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Overtime Rule Changes FAQ

Payroll
Article
05/04/2016

Updated: July 20, 2016

New overtime rules from the U.S. Department of Labor could cause the number of employees eligible for overtime to skyrocket. Naturally, many employers have questions about the rules and how they might affect their business as well as their employees.

We’ve pulled together the questions we hear the most from business owners, and answered them to help you get a better idea of what the overtime rules could mean for your business when they go into effect.

1. Are home health agencies exempt from the regular overtime rules?

The U.S. Department of Labor (DOL) recently revised its regulations defining companionship services so that many direct care workers, such as certified nursing assistants, home health aides, personal care aides, and other caregivers are protected by the provisions of the FLSA (and would be subject to the final rule). The DOL also revised the regulations concerning live-in domestic service workers. The new regulations are effective January 1, 2015. For more information visit DOL.gov.

2. Are the limits based on total compensation (including bonuses) or only on annual base salary figures?

Although the DOL requested comment on the possibility of including nondiscretionary bonuses to satisfy a portion of the standard salary requirement, they did not propose specific regulatory changes on this issue.

3. Are some companies exempt, for example, churches?

There is no exemption for non-profit organizations under the FLSA or in the overtime rules. Thus, the rules may impact non-profit organizations having an annual dollar volume of sales or business done of at least $500,000. In determining coverage, only activities performed for a business purpose are considered — not charitable, religious, educational, or similar activities of organizations operated on a non-profit basis where such activities are not in substantial competition with other businesses.

4. Can non-exempt employees ever make salaries over threshold and then be considered as exempt status and paid a salary without overtime pay?

The fact that an employee is paid on a salary basis does not alone provide sufficient ground to exempt that employee from the FLSA's minimum wage and overtime requirements. For an exemption to apply, an employee's specific job duties and salary must meet all of the applicable requirements provided in the Department's regulations. A non-exempt employee may be paid a salary, but as the employer, you would still need to ensure they received at least the equivalent of minimum wage for all hours worked up to 40 in the workweek, and time-and-one-half their regular rate of pay for hours worked over 40.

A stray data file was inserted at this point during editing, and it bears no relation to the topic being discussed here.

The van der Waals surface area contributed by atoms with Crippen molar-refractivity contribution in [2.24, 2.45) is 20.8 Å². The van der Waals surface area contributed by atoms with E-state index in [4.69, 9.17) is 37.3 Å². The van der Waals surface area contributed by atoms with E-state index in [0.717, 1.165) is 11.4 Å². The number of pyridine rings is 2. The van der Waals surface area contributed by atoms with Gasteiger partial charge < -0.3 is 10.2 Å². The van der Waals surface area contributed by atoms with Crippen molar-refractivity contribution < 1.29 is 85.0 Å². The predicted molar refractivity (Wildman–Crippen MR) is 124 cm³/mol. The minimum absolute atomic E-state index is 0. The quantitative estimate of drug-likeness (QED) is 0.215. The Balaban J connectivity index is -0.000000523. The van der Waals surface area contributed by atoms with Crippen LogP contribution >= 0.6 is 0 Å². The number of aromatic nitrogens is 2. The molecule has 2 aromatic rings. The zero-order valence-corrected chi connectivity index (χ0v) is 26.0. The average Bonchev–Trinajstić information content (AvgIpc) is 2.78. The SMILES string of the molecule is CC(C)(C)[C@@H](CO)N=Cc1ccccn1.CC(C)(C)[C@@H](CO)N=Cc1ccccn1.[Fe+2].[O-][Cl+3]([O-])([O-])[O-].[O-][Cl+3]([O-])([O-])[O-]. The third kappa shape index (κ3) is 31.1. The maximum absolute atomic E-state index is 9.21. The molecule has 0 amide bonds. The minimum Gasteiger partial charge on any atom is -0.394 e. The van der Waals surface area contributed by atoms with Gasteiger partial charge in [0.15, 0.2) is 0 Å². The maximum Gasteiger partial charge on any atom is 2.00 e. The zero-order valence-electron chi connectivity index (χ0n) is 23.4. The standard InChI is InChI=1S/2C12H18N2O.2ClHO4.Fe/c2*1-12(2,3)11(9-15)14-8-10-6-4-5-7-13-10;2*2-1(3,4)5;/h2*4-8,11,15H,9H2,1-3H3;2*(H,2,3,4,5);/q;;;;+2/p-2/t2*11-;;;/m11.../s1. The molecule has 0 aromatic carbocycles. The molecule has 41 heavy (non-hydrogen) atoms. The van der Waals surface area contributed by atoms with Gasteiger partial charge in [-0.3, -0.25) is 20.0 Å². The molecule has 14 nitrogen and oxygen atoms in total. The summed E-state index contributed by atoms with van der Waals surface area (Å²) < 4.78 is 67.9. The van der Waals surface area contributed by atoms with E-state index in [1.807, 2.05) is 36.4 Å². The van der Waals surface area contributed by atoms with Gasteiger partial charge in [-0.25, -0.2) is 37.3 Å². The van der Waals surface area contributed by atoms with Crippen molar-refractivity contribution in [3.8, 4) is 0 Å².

5. Does this exempt rule affect small companies?

The FLSA does not provide an exemption for small businesses. Generally, the FLSA and the rule apply to employees of enterprises that have an annual gross volume of sales made or business done of $500,000 or more, as well as certain other businesses. The FLSA creates a level playing field for businesses by setting a floor below which employers may not pay their employees.

6. If and when an exempt employee converts to non-exempt, can the job duties also change, meaning that the exempt employees should not be given supervisory duties?

It is not necessary under the FLSA to change an employee’s job duties when transitioning from exempt to non-exempt status. However, it will be necessary to begin tracking all hours worked for recordkeeping compliance and to ensure the minimum wage and overtime provisions of the FLSA are met.

7. Is the threshold based on salary alone, or does the cost of benefits contribute to the total amount?

Benefits are not included in the salary threshold in the current regulations or in the new regulations.

8. Is there an exemption for truck drivers?

Section 13(b)(1) of the FLSA provides an overtime exemption for employees who are within the authority of the Secretary of Transportation to establish qualifications and maximum hours of service pursuant to Section 204 of the Motor Carrier Act of 1935, except those employees covered by the small vehicle exception described below.

Thus, the 13(b)(1) overtime exemption applies to employees who are:

1. Employed by a motor carrier or motor private carrier, as defined in 49 U.S.C. Section 13102 (see Employer below);

2. Drivers, driver’s helpers, loaders, or mechanics whose duties affect the safety of operation of motor vehicles in transportation on public highways in interstate or foreign commerce (see Employee Duties below); and

3. Not covered by the small vehicle exception (see Small Vehicle Exception below).

9. Does the new salary threshold include current salary and commissions?

Employees exempt from the overtime provisions under the Professional, Executive and Administrative white collar exemptions must be paid a minimum and guaranteed salary each week, regardless of quantity or quality of work. Commissioned employees may be exempt from the overtime provisions under the outside sales exemption or the commissioned employees of a retail establishment exemption.

10. Our pay period is bi-monthly, how do I calculate overtime pay when the start date or end date is in the middle of a regular work week?

Overtime must always be calculated based on the hours worked in the workweek – not the pay period. They cannot be averaged over more than one workweek.

11. Would overtime requirement kick in for over 8 hours worked daily, or only on the workweek basis?

Under the federal wage and hour law, non-exempt employees must be paid at least one and one-half times their regular rate of pay for all hours worked after 40 in a workweek. State law may vary.

12. For an employee that is classified as a Salary-Para Professional Nonexempt with and hourly rate of 36.06 and annual pay of 75,000. Would this employee still be eligible for overtime?